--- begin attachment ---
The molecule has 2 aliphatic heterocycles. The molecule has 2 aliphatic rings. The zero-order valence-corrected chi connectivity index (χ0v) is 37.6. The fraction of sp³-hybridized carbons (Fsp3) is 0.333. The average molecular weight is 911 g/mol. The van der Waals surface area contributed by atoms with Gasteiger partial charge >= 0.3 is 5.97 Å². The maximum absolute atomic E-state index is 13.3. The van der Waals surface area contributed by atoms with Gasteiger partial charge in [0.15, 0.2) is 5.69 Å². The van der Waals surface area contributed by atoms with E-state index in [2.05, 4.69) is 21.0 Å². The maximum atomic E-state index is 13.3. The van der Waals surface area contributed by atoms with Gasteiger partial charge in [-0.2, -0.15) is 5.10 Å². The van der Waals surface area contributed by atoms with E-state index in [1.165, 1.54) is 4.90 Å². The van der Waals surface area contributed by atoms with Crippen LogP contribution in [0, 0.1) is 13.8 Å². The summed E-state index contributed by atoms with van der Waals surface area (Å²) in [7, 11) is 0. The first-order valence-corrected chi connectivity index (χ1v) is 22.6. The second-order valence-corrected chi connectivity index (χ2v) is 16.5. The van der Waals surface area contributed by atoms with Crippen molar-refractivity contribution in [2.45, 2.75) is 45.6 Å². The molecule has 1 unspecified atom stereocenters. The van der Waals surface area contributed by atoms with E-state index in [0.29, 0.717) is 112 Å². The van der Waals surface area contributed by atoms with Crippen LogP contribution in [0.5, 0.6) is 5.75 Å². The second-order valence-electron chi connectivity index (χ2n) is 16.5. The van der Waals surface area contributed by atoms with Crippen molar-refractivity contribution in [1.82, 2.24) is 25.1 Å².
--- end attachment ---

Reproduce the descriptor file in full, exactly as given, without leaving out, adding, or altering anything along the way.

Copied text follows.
The molecule has 2 aliphatic heterocycles. The molecule has 2 aliphatic rings. The zero-order valence-corrected chi connectivity index (χ0v) is 37.6. The fraction of sp³-hybridized carbons (Fsp3) is 0.333. The average molecular weight is 911 g/mol. The van der Waals surface area contributed by atoms with Gasteiger partial charge >= 0.3 is 5.97 Å². The maximum absolute atomic E-state index is 13.3. The van der Waals surface area contributed by atoms with Gasteiger partial charge in [0.15, 0.2) is 5.69 Å². The van der Waals surface area contributed by atoms with E-state index in [2.05, 4.69) is 21.0 Å². The maximum atomic E-state index is 13.3. The van der Waals surface area contributed by atoms with Gasteiger partial charge in [-0.2, -0.15) is 5.10 Å². The van der Waals surface area contributed by atoms with E-state index in [1.165, 1.54) is 4.90 Å². The van der Waals surface area contributed by atoms with Crippen LogP contribution in [0, 0.1) is 13.8 Å². The summed E-state index contributed by atoms with van der Waals surface area (Å²) in [7, 11) is 0. The first-order valence-corrected chi connectivity index (χ1v) is 22.6. The second-order valence-corrected chi connectivity index (χ2v) is 16.5. The van der Waals surface area contributed by atoms with Crippen molar-refractivity contribution in [2.45, 2.75) is 45.6 Å². The molecule has 1 unspecified atom stereocenters. The van der Waals surface area contributed by atoms with E-state index in [0.29, 0.717) is 112 Å². The van der Waals surface area contributed by atoms with Crippen LogP contribution in [0.5, 0.6) is 5.75 Å². The second-order valence-electron chi connectivity index (χ2n) is 16.5. The van der Waals surface area contributed by atoms with Crippen molar-refractivity contribution in [1.82, 2.24) is 25.1 Å².